Eagles Linebackers vs. Lewis, White and Amendola

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    As I've already mentioned, the key to slowing the Patriots offense is limiting the underneath throws to running backs like James White and Dion Lewis. Limiting throws over the middle to wideout Danny Amendola will also be extremely important on Sunday.

    This is going to place a ton of pressure on Eagles linebackers, including Mychal Kendricks, Nigel Bradham and Najee Goode.

    One of the few flaws of the Eagles' defensive scheme is that it can leave linebackers exposed in one-on-one situations in the middle of the field. If there's any sort of communication issue when those situations arise, we often see big plays from the opposing offense.

    This is precisely what happened on Minnesota's lone touchdown in the NFC Championship Game. Goode got turned around and left Kyle Rudolph wide open down the middle of the field for the score.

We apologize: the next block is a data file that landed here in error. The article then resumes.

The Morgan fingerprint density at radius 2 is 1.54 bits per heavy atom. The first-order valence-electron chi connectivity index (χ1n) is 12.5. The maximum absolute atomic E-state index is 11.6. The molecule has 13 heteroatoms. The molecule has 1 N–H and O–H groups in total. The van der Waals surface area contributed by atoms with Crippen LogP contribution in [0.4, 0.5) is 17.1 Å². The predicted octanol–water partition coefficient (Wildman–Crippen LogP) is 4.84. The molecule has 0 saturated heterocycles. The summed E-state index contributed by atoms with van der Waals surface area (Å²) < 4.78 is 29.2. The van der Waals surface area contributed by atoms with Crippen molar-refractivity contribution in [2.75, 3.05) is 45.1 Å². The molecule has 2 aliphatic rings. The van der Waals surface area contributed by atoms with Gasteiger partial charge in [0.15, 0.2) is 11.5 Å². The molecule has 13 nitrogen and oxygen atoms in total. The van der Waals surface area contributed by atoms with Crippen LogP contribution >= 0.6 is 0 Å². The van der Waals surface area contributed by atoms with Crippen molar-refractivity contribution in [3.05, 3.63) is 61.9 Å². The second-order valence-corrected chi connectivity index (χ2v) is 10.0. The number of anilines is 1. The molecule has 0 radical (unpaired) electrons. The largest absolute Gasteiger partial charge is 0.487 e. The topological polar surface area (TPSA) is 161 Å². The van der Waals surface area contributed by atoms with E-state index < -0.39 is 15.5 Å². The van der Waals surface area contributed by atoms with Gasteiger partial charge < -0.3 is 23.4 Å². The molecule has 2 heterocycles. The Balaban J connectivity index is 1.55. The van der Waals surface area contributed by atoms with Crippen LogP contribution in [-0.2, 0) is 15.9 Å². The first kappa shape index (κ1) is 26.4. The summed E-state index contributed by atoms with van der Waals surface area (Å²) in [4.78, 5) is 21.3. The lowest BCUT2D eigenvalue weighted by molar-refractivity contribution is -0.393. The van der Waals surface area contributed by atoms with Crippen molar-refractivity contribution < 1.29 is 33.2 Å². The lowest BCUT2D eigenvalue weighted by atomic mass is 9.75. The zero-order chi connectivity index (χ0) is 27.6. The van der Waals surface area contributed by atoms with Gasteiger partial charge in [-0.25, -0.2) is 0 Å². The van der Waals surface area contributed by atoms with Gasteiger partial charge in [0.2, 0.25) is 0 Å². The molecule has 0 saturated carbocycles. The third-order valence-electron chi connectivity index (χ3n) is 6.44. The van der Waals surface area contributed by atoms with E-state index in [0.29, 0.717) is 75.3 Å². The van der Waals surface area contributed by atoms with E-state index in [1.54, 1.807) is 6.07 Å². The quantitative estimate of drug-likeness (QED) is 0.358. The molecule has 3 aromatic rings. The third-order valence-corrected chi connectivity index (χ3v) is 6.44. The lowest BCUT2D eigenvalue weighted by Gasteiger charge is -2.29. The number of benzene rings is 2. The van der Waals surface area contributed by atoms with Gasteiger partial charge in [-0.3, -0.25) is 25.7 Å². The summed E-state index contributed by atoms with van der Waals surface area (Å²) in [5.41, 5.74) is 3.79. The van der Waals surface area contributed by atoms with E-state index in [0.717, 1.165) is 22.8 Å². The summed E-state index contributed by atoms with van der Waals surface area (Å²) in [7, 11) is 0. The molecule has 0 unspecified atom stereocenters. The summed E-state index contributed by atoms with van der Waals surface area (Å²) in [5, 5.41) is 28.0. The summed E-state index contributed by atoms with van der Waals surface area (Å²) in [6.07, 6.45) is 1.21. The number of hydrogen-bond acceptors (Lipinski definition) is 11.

The Eagles won't—or at least shouldn't—ask their linebackers to cover Gronkowski one-on-one, but they will put them in man situations against New England's backs and in zone situations over the middle against Amendola.

    The man situations will be tricky because of Lewis and White's ability to create separation and make guys miss in space. Zone situations will be just as tricky because Philadelphia's linebackers will have to adjust on the fly while passing off coverage over the middle.

    The Patriots are going to see on film that teams have crossed the Eagles up with routes over the middle, and they're going to be ready to take advantage.

    There's no team in football that knows how to work the middle of the field with slot receivers and running backs better than New England. Philadelphia's linebackers are going to have their hands full protecting that middle.

    This is definitely going to be one of the biggest matchups of the game because so much of what New England wants to do on offense is predicated on working the middle of the field.